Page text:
Naïve Validity.Julien Murzi & Lorenzo Rossi - forthcoming - Synthese:1-23.
    Beall and Murzi :143–165, 2013) introduce an object-linguistic predicate for naïve validity, governed by intuitive principles that are inconsistent with the classical structural rules. As a consequence, they suggest that revisionary approaches to semantic paradox must be substructural. In response to Beall and Murzi, Field :1–19, 2017) has argued that naïve validity principles do not admit of a coherent reading and that, for this reason, a non-classical solution to the semantic paradoxes need not be substructural. The aim of this paper (...)
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  8.  45
    Validity and Truth-Preservation.Lionel Shapiro & Julien Murzi - 2015 - In Lionel Shapiro & Julien Murzi (eds.), Unifying the Philosophy of Truth. Springer Verlag. pp. 431-459.
    The revisionary approach to semantic paradox is commonly thought to have a somewhat uncomfortable corollary, viz. that, on pain of triviality, we cannot affirm that all valid arguments preserve truth (Beall2007, Beall2009, Field2008, Field2009). We show that the standard arguments for this conclusion all break down once (i) the structural rule of contraction is restricted and (ii) how the premises can be aggregated---so that they can be said to jointly entail a given conclusion---is appropriately understood. In addition, we briefly rehearse (...)
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  9. The Paradox of Idealization.Salvatore Florio & Julien Murzi - 2009 - Analysis 69 (3):461-469.
    A well-known proof by Alonzo Church, first published in 1963 by Frederic Fitch, purports to show that all truths are knowable only if all truths are known. This is the Paradox of Knowability. If we take it, quite plausibly, that we are not omniscient, the proof appears to undermine metaphysical doctrines committed to the knowability of truth, such as semantic anti-realism. Since its rediscovery by Hart and McGinn (1976), many solutions to the paradox have been offered. In this article, we (...)
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  10. Maximally Consistent Sets of Instances of Naive Comprehension.Luca Incurvati & Julien Murzi - 2017 - Mind 126 (502).
    Paul Horwich (1990) once suggested restricting the T-Schema to the maximally consistent set of its instances. But Vann McGee (1992) proved that there are multiple incompatible such sets, none of which, given minimal assumptions, is recursively axiomatizable. The analogous view for set theory---that Naïve Comprehension should be restricted according to consistency maxims---has recently been defended by Laurence Goldstein (2006; 2013). It can be traced back to W.V.O. Quine(1951), who held that Naïve Comprehension embodies the only really intuitive conception of set (...)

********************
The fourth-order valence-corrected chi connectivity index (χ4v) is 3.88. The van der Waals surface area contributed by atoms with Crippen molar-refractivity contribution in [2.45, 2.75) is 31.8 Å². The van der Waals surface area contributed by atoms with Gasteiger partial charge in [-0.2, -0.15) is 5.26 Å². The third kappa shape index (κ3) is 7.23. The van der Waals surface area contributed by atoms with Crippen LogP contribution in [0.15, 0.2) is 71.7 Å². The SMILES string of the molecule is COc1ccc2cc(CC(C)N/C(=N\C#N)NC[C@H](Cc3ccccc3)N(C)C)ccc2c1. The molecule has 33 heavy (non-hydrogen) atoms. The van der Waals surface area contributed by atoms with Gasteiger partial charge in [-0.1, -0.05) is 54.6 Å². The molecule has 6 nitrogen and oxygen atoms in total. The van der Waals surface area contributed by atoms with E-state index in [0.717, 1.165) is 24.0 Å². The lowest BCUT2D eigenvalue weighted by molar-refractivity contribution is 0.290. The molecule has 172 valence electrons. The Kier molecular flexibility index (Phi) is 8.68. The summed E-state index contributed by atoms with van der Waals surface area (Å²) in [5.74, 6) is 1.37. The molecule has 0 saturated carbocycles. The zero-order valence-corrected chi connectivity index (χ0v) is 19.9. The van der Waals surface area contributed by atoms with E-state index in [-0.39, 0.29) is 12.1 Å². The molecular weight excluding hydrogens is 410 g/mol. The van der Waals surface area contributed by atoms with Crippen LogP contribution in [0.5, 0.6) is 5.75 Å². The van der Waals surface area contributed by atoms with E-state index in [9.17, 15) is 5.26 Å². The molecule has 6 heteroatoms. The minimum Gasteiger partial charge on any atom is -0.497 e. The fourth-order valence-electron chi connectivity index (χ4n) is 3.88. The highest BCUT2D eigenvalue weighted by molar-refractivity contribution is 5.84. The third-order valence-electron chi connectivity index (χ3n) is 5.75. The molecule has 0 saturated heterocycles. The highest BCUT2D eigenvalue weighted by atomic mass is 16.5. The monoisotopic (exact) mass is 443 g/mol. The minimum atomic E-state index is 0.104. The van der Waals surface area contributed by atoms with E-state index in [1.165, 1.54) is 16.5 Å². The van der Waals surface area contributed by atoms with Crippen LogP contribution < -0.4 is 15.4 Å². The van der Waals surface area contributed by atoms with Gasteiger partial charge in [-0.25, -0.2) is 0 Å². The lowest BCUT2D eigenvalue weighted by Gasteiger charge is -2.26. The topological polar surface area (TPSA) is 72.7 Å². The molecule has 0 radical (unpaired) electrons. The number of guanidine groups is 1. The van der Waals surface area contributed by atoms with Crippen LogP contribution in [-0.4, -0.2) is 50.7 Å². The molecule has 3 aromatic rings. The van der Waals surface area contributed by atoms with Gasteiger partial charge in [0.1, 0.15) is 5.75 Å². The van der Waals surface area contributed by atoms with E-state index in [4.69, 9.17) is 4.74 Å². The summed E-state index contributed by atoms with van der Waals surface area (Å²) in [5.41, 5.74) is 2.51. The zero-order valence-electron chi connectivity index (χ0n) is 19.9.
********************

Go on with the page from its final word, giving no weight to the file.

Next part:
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  11.  70
    On Heck's New Liar.Julien Murzi - 2012 - Thought: A Journal of Philosophy 1 (2):258-269.
    Richard Heck has recently drawn attention on a new version of the Liar Paradox, one which relies on logical resources that are so weak as to suggest that it may not admit of any “truly satisfying, consistent solution”. I argue that this conclusion is too strong. Heck's Liar reduces to absurdity principles that are already rejected by consistent paracomplete theories of truth, such as Kripke's and Field's. Moreover, the new Liar gives us no reasons to think that (versions of) these (...)
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  12.  54
    Knowability and Bivalence: Intuitionistic Solutions to the Paradox of Knowability.Julien Murzi - 2010 - Philosophical Studies 149 (2):269-281.
    In this paper, I focus on some intuitionistic solutions to the Paradox of Knowability. I first consider the relatively little discussed idea that, on an intuitionistic interpretation of the conditional, there is no paradox to start with. I show that this proposal only works if proofs are thought of as tokens, and suggest that anti-realists themselves have good reasons for thinking of proofs as types. In then turn to more standard intuitionistic treatments, as proposed by Timothy Williamson and, most recently, (...)
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  13.  79